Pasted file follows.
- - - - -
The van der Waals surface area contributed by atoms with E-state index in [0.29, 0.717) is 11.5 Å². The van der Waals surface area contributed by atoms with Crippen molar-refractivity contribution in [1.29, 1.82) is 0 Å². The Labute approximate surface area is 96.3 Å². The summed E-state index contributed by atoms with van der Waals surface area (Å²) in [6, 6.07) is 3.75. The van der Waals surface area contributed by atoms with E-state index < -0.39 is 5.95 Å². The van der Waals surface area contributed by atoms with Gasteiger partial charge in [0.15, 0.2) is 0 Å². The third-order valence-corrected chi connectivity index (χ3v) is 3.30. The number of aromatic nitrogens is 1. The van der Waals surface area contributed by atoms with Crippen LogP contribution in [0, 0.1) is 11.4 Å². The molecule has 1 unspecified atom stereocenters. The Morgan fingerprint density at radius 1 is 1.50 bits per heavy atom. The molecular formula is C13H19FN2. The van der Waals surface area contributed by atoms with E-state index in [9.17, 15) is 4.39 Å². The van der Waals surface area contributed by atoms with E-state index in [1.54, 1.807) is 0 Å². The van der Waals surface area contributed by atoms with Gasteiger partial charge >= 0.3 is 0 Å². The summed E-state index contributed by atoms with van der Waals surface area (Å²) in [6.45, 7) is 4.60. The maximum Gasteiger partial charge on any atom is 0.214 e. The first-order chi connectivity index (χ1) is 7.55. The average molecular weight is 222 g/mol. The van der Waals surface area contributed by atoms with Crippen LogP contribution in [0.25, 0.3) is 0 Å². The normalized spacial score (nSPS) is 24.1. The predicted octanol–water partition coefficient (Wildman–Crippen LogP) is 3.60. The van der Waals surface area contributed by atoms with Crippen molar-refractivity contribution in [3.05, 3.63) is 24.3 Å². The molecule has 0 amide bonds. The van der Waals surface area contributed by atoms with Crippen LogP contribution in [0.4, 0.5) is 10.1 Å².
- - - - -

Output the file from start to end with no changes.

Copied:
The van der Waals surface area contributed by atoms with E-state index in [0.29, 0.717) is 11.5 Å². The van der Waals surface area contributed by atoms with Crippen molar-refractivity contribution in [1.29, 1.82) is 0 Å². The Labute approximate surface area is 96.3 Å². The summed E-state index contributed by atoms with van der Waals surface area (Å²) in [6, 6.07) is 3.75. The van der Waals surface area contributed by atoms with E-state index < -0.39 is 5.95 Å². The van der Waals surface area contributed by atoms with Gasteiger partial charge in [0.15, 0.2) is 0 Å². The third-order valence-corrected chi connectivity index (χ3v) is 3.30. The number of aromatic nitrogens is 1. The van der Waals surface area contributed by atoms with Crippen LogP contribution in [0, 0.1) is 11.4 Å². The molecule has 1 unspecified atom stereocenters. The Morgan fingerprint density at radius 1 is 1.50 bits per heavy atom. The molecular formula is C13H19FN2. The van der Waals surface area contributed by atoms with E-state index in [9.17, 15) is 4.39 Å². The van der Waals surface area contributed by atoms with E-state index in [1.54, 1.807) is 0 Å². The van der Waals surface area contributed by atoms with Gasteiger partial charge >= 0.3 is 0 Å². The summed E-state index contributed by atoms with van der Waals surface area (Å²) in [6.45, 7) is 4.60. The maximum Gasteiger partial charge on any atom is 0.214 e. The first-order chi connectivity index (χ1) is 7.55. The average molecular weight is 222 g/mol. The van der Waals surface area contributed by atoms with Crippen LogP contribution in [0.25, 0.3) is 0 Å². The normalized spacial score (nSPS) is 24.1. The predicted octanol–water partition coefficient (Wildman–Crippen LogP) is 3.60. The van der Waals surface area contributed by atoms with Crippen molar-refractivity contribution in [3.05, 3.63) is 24.3 Å². The molecule has 0 amide bonds. The van der Waals surface area contributed by atoms with Crippen LogP contribution in [0.4, 0.5) is 10.1 Å².